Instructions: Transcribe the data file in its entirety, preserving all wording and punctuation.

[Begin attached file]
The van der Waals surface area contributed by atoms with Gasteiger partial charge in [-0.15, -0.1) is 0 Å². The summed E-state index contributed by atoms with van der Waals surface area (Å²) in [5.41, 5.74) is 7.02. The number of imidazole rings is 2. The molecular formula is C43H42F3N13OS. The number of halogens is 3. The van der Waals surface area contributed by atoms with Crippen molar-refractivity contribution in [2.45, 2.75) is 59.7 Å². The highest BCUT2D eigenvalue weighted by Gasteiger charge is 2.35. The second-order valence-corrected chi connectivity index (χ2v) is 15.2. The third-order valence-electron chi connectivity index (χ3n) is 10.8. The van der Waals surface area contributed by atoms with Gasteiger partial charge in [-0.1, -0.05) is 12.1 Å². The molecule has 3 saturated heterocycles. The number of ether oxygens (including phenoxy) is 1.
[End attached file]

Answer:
The van der Waals surface area contributed by atoms with Gasteiger partial charge in [-0.15, -0.1) is 0 Å². The summed E-state index contributed by atoms with van der Waals surface area (Å²) in [5.41, 5.74) is 7.02. The number of imidazole rings is 2. The molecular formula is C43H42F3N13OS. The number of halogens is 3. The van der Waals surface area contributed by atoms with Crippen molar-refractivity contribution in [2.45, 2.75) is 59.7 Å². The highest BCUT2D eigenvalue weighted by Gasteiger charge is 2.35. The second-order valence-corrected chi connectivity index (χ2v) is 15.2. The third-order valence-electron chi connectivity index (χ3n) is 10.8. The van der Waals surface area contributed by atoms with Gasteiger partial charge in [-0.1, -0.05) is 12.1 Å². The molecule has 3 saturated heterocycles. The number of ether oxygens (including phenoxy) is 1.